Yes, on this board we generally consider Eastwood to be the director of Tightrope.  See Schickel's Clint Eastwood, pages 390-391, for a more detailed account of what happened.

Thank you.  I decided to include the pertinent text here:

Clint Eastwood - A Biography by Richard Shickel (1996)

Quote
     Tuggle had sold his script on condition that he be allowed to direct.  Clint, harking back to the passion with which Michael Cimino had animated his writerly vision, thought that was a good idea.  But the two men are very different personalities.  Cimino is a willful and decisive character.  Tuggle, on the other hand, is a man who tends to see a dozen equally interesting alternatives in any situation and is not averse to exploring them all.  Moreover, he did not have the experience that Cimino had gained making commercials, did not, therefore, know how to command a set.  This last, perhaps, was his largest failing, for this was an Eastwood crew, used to moving quickly and ready to glance in his direction when a director faltered.

     It seems Tuggle lasted no more than a day in full control of the location.  One witness remembers him hesitating overlong on the placement of a picture in the background of a shot.  Another recalls him choosing a camera placement that ensured a door that had to be opened in the scene would block the actors from view.  And these were comparatively simple shots.  “He didn’t know how to function in a decision-making deal” is the way Clint puts it.  He also suggests, and it is the only criticism of Tuggle that he offers, that the would-be director should have spent some time on other sets, observing how the job was done.  It was too late now.  There was much complicated work still to be done involving crowds, high-voltage action and sophisticated coverage, and Clint simply did not feel Tuggle would be able to handle it.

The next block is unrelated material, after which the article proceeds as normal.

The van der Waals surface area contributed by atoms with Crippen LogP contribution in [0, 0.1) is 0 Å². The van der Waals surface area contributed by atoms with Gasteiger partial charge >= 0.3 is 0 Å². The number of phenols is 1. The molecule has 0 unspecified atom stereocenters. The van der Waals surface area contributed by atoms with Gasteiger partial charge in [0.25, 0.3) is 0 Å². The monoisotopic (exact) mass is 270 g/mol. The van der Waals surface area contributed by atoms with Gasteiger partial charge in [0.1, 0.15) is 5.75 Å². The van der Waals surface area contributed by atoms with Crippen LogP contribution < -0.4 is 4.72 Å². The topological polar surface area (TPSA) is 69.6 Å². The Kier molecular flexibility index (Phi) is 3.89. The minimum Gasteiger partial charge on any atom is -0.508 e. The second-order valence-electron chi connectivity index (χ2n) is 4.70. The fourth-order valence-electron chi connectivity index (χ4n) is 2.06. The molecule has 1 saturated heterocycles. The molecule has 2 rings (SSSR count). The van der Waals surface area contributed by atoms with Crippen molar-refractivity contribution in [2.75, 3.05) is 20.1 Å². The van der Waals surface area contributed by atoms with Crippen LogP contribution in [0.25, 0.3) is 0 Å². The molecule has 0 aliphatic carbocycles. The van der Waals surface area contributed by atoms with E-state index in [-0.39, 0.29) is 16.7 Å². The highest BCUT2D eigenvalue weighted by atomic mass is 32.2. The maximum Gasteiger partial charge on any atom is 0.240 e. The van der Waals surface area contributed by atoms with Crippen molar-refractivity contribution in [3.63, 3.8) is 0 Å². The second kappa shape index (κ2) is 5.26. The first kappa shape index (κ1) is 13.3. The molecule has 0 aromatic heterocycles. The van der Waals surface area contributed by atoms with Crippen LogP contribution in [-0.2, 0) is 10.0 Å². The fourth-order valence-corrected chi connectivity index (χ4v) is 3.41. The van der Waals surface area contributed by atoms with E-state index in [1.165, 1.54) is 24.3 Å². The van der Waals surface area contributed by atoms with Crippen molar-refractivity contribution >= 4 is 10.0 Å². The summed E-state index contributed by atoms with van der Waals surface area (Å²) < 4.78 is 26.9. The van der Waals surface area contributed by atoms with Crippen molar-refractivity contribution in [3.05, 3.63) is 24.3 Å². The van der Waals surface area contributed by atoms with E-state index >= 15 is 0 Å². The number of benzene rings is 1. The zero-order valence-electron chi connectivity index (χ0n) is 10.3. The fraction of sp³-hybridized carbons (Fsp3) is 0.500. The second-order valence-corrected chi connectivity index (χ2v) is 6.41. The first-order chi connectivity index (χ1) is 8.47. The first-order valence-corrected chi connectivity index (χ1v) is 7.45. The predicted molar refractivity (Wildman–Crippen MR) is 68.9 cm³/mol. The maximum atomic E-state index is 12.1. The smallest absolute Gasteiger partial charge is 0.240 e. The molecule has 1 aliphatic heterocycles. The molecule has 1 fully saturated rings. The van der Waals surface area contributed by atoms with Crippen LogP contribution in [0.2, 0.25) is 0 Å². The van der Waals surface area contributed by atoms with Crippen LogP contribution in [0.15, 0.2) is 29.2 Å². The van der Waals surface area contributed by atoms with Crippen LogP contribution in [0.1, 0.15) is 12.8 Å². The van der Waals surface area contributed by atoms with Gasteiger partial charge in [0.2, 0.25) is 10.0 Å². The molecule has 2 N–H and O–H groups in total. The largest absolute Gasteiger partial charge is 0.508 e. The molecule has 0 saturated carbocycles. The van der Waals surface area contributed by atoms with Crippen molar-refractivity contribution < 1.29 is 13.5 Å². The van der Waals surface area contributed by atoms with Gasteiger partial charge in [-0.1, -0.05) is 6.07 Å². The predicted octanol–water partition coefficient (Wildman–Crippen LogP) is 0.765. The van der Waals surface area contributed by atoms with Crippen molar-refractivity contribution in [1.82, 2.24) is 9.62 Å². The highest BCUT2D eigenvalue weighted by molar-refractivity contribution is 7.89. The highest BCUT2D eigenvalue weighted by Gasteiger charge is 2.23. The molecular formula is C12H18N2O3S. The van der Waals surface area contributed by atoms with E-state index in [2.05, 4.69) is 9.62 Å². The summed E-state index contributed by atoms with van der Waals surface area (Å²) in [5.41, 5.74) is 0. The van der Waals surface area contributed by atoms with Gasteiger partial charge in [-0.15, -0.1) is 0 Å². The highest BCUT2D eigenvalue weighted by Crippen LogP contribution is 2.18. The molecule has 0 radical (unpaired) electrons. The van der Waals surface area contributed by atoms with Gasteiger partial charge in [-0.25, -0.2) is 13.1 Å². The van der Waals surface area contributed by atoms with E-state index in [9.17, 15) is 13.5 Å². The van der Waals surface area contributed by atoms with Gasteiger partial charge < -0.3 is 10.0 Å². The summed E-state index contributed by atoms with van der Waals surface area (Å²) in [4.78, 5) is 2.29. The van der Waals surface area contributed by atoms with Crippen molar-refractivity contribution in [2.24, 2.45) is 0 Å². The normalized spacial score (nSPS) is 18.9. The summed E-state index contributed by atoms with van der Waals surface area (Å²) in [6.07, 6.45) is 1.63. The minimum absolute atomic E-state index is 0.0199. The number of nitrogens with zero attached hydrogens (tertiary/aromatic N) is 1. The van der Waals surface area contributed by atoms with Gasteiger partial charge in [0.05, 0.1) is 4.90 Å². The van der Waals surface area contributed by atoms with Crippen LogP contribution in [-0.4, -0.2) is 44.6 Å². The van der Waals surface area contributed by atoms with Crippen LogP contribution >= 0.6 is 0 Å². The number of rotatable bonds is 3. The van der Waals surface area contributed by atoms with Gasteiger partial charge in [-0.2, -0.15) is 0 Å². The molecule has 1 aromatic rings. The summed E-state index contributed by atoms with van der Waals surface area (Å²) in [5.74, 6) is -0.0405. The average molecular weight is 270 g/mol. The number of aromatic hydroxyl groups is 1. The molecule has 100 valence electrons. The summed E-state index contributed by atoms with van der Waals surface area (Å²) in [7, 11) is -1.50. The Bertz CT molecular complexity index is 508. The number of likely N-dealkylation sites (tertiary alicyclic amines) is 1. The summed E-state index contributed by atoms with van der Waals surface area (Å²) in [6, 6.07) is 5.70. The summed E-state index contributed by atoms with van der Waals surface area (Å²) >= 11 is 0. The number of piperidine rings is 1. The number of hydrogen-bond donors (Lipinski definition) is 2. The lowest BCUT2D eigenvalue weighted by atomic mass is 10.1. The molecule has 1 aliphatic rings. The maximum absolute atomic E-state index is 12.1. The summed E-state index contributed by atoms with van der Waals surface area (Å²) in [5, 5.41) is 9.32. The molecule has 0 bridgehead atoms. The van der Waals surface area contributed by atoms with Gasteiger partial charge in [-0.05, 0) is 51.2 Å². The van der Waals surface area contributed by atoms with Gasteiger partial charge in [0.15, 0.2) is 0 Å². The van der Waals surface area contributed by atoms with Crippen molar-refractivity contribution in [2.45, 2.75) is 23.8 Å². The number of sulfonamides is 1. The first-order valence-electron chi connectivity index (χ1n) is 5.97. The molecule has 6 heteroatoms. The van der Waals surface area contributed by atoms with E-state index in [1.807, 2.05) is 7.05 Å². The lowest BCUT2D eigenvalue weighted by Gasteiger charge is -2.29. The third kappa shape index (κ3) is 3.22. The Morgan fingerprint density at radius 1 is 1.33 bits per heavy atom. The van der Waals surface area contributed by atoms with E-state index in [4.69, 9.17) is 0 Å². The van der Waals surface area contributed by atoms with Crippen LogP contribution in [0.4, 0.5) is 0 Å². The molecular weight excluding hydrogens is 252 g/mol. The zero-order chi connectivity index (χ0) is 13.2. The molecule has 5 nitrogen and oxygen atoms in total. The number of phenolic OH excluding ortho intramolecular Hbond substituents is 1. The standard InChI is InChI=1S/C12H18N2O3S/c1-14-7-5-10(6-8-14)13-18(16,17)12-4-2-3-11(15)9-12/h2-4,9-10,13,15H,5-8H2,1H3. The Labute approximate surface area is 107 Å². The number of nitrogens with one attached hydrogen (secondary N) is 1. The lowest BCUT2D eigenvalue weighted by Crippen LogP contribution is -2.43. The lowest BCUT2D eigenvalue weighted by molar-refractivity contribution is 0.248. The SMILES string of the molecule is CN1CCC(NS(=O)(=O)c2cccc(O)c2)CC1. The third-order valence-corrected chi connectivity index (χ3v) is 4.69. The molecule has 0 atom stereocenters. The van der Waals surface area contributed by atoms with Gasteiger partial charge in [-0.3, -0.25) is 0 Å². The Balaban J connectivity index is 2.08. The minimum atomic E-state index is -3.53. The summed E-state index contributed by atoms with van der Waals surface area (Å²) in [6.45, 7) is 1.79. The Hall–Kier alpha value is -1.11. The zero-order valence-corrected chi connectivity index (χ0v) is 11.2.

Here it was again, the near-endemic problem of trying to direct a star who was not only the film’s de facto producer, but also his own best director (at least until someone proves otherwise to him) – vastly complicated in this case by the fact that Tugle was manifestly “such a good guy,” as Clint describes him.  Even if the Directors Guild’s Eastwood rule had not prevented Clint from taking over, he really didn’t want to.

     So a compromise was worked out.  The writer would stay on, contribute what he could in a collaborative way and receive directorial credit, while Clint, literally, called most of the shots.  Tuggle insists he made substantial contributions to his script’s realization in this role, and Clint does not deny them.  But our eyes tell us this is very much an Eastwood movie – his stylistic tracks are all over it – and the anecdotal evidence supports this reading.
 

I caught a misquote on page 389.  Schickel states a quote from the movie regarding a certain part of the male anatomy came from Allison Eastwood, when in fact, it came from Jenny Beck.  These girls played his daughters in the movie.  I noticed a number of errors in this book the first time I read it way back in ’96 but otherwise, a very decent biography.



« Last Edit: September 10, 2014, 06:34:27 AM by Brian Cooper » Logged

“Eyuh.”
KC
Administrator
Member Extraordinaire
*****
Offline Offline

Posts: 32408


Control ...


View Profile WWW Email
« Reply #6 on: September 10, 2014, 06:47:46 AM »

I caught a misquote on page 389.
Yes, as we've often pointed out on this Board, Schickel's book is chock full of errors of fact regarding the content of the films. I don't think he bothered to re-watch any of them when he was writing the book.
Logged
KC
Administrator
Member Extraordinaire
*****
Offline Offline

Posts: 32408


Control ...


View Profile WWW Email
« Reply #7 on: September 10, 2014, 06:53:39 AM »

Here are a couple of threads where we've previously posted that quote from the Schickel book, and discussed the Tuggle-Eastwood question with regard to Tightrope:

http://www.clinteastwood.org/forums/index.php?topic=7612.0

... and this post from a thread titled "Malpaso questions":

http://www.clinteastwood.org/forums/index.php?topic=7612.msg131139#msg131139
Logged
Pages: [1] Go Up Print 
 




C L I N T E A S T W O O D . N E T